Soon, many of us will receive $1,200 checks from the U.S. Treasury. They will be a one-time lifeline for people with no savings, who have lost their jobs and income, whose creditors will still sweep money out of their bank accounts, who need groceries.
What will happen to these neighbors the following month, and the next, as it seems this virus has killed not only people but businesses.
Some of us who receive the checks, though, still have income and safe homes and internet and savings. I’ve decided to donate mine to one or more community organizations that pick up the slack in hard times. The food bank. After-school programs. Shelters. Senior services.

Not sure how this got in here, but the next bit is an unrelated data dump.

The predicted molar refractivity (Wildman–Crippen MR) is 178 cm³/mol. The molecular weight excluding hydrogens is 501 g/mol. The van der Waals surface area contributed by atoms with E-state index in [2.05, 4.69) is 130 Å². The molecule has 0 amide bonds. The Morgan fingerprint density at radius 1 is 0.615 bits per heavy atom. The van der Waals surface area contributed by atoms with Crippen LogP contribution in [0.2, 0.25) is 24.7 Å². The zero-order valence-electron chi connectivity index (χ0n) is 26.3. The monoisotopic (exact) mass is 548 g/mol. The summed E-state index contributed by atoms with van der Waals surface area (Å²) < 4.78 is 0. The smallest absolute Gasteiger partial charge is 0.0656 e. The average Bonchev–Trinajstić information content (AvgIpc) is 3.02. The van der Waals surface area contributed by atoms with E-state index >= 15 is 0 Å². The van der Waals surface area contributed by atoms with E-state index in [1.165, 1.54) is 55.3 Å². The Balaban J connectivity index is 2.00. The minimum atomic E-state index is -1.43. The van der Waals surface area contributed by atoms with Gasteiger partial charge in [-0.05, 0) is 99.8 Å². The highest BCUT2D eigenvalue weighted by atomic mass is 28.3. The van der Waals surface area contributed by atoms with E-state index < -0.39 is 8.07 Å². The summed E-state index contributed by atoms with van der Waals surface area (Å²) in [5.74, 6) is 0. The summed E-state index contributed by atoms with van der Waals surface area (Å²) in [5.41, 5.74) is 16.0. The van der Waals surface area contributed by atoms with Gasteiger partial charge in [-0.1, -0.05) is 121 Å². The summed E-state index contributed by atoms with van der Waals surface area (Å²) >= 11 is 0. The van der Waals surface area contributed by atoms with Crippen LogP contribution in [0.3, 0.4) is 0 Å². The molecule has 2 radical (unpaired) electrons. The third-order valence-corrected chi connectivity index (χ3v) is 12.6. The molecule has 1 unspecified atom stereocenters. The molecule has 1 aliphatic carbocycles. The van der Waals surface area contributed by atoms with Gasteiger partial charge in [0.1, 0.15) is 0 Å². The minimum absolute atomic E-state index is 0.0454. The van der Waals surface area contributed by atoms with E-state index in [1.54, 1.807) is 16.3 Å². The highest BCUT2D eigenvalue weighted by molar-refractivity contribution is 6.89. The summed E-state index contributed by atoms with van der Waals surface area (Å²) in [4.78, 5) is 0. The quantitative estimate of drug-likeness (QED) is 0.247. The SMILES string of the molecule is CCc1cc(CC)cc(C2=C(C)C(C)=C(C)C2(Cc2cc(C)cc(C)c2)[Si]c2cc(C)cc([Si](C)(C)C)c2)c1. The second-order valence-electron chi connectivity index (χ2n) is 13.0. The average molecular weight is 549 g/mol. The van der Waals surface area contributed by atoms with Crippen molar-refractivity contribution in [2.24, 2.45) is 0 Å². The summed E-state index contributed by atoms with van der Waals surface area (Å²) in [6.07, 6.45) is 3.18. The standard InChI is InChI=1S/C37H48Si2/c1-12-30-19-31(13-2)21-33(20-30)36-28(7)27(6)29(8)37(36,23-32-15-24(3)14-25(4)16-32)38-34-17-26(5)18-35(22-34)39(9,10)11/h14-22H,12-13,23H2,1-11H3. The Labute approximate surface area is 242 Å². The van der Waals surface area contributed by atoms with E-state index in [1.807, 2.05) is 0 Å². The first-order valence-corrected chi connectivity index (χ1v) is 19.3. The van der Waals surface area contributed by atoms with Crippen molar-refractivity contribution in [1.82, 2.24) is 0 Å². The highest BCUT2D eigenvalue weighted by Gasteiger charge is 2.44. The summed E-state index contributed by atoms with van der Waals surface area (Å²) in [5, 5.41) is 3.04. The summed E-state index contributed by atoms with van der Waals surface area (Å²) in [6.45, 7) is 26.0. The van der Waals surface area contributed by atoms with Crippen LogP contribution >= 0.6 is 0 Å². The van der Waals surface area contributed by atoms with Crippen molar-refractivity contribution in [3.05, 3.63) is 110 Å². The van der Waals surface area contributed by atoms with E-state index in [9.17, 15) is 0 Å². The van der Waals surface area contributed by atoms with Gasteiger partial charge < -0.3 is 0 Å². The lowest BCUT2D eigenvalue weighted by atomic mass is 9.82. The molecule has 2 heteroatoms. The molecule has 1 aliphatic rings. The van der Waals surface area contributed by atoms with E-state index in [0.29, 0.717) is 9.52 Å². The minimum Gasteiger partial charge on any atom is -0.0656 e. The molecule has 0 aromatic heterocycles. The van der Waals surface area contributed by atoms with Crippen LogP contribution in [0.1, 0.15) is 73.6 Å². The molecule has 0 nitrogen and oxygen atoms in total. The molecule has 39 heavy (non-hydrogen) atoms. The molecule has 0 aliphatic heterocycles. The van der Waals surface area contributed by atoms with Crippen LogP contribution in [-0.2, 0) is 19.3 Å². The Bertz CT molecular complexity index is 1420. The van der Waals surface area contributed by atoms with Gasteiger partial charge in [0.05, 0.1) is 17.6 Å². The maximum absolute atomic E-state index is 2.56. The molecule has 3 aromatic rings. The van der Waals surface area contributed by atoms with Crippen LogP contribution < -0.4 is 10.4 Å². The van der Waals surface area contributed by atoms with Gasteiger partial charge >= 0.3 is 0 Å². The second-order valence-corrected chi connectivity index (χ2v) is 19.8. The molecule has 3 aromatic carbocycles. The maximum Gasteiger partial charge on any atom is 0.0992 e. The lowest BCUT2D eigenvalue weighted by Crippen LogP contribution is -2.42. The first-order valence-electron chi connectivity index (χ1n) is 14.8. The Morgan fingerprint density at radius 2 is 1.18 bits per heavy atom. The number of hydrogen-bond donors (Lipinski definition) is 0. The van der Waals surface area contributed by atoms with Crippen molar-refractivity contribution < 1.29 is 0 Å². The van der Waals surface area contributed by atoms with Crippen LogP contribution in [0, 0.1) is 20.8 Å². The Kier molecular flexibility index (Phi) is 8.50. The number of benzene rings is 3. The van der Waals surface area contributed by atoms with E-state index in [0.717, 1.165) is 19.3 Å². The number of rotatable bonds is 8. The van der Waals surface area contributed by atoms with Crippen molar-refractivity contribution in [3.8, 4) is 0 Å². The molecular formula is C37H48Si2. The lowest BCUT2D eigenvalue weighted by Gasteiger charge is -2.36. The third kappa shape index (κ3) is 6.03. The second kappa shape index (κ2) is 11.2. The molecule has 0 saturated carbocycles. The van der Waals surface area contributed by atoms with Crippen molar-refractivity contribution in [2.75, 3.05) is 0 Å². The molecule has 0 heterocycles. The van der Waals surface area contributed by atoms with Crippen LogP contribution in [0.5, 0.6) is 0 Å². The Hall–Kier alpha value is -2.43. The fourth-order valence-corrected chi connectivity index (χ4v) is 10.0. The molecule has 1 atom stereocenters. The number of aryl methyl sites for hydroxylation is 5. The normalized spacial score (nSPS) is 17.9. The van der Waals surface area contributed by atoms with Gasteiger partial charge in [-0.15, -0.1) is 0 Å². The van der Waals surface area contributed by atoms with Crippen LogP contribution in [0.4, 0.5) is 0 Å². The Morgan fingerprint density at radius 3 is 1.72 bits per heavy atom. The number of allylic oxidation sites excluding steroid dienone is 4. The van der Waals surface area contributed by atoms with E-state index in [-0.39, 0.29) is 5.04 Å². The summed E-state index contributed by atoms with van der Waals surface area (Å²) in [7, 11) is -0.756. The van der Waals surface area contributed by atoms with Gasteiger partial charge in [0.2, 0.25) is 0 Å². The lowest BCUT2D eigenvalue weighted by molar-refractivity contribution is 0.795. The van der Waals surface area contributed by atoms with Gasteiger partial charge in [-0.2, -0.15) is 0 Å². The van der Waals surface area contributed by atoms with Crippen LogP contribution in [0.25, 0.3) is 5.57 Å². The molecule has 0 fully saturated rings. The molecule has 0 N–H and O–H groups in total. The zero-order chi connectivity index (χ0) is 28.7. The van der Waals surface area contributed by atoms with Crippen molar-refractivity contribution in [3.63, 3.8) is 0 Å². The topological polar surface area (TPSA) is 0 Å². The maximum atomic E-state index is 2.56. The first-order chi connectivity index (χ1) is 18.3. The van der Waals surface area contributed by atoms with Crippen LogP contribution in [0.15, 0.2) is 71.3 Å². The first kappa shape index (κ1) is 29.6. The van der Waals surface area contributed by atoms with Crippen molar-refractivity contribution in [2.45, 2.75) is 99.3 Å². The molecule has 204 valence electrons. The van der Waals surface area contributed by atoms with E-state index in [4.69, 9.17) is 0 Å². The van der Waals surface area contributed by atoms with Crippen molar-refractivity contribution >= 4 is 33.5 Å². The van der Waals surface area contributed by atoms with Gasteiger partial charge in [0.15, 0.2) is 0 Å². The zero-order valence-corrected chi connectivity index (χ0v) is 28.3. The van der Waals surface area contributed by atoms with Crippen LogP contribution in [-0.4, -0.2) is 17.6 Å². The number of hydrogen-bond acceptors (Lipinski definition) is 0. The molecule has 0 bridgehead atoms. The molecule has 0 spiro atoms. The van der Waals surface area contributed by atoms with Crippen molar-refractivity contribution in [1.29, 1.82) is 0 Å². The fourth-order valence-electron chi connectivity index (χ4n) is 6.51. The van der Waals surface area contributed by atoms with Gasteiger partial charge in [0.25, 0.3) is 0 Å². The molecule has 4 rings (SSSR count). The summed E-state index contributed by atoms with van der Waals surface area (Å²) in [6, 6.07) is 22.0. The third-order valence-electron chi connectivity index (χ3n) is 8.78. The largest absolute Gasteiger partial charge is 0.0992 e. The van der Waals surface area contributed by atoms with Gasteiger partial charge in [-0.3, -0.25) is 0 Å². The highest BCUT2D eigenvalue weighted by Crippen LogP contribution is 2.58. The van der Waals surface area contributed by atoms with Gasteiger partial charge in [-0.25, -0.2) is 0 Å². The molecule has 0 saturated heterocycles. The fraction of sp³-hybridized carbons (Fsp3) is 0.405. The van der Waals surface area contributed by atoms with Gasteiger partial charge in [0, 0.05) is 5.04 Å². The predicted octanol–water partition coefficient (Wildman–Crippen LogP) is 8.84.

I might give directly to someone who needs it — a friend or neighbor.
People are stretched thin, and the other Washington is far away. If you have enough, can you pass along part or all of your check to the people, largely invisible, who will need help in months two and beyond, until our businesses and jobs are up and running? People who normally clean houses and schools, who cook and serve meals, who make art and give massages and cut hair.
It’s a stop gap, but if I don’t really need it to stay afloat, solidarity says I help the community.